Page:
“This year, we had around 500 requests for protection,” added Mónica Farinha in an interview with the Lusa agency, stressing that these numbers have to be interpreted in light of the covid-19 pandemic and the border closure, which served as a barrier to entry of refugees.

On the eve of World Refugee Day, to be celebrated on Saturday, 20 June, the President of the Portuguese Refugee Council considered that the global figures are "very worrying and tragic".

The number of people forced to flee worldwide due to conflict, persecution and other violence reached 79.5 million in 2019, which represents that more than 1 percent of humanity is displaced, the United Nations (UN) revealed.

Regarding the situation in Portugal, CPR considers that the country needs to “structure a reception and integration policy” that allows these citizens to have access to Portuguese language training, professional training and the recognition of diplomas they bring from the country of source.

Asked about the covid-19 situations detected in protection applicants in Portugal, the CPR president stated that the problem was identified and “the solutions too”.

Of 600 people tested, only 20 maintain positive tests for the presence of the new coronavirus, he assured.

"The majority lived in reception centres and hostels, due to the fact that our centres are overcrowded, due to the high demand", he justified, exemplifying that the same happened in places of community living such as homes and factories.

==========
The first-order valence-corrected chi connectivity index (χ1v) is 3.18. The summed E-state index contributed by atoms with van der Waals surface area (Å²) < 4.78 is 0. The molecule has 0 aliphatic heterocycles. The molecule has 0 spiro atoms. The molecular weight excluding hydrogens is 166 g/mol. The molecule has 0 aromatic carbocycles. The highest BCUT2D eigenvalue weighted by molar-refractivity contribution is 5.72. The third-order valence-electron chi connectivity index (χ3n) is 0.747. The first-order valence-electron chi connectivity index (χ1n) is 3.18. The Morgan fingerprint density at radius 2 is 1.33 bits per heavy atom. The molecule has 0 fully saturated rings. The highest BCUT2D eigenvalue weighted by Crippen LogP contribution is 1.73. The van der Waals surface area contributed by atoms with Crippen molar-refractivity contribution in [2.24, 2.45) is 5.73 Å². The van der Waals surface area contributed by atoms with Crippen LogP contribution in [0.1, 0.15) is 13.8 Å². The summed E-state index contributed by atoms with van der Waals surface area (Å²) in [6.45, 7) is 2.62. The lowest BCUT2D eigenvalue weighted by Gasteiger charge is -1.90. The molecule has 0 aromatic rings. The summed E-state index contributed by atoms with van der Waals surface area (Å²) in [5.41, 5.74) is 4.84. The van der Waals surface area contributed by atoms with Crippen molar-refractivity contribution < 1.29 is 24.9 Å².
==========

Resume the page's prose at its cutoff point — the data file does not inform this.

“The solutions found were to provide medical monitoring. Most were asymptomatic,” he said.

The CPR president looks with caution to the news that the Algarve may serve a new route of entry into Europe: “I believe that Portugal does not have the same migratory pressure that Spain has. But if it is a new route, it is still too early to say”.

Portugal, he argued, should continue to have a resettlement and reception programme.

By the end of the month, the first group of children living in refugee camps in Greece is expected to arrive, under the support mechanisms established.

Often seen as a problem and a responsibility, Mónica Farinha prefers to point out that refugees are normally people who, through their life and experience, have “a great strength to face problems and a great capacity for adaptation”.

The United Nations High Commissioner for Refugees was very concerned on Thursday, 18 June, about the effects of the covid-19 worldwide, highlighting the millions of Venezuelans forced to take refuge in foreign countries.

The United Nations High Commissioner for Refugees, Filippo Grandi, recalled that 164 countries around the world have closed all or part of the borders as a measure to contain the pandemic, but millions of people have fled to foreign countries and are living off the "informal economy".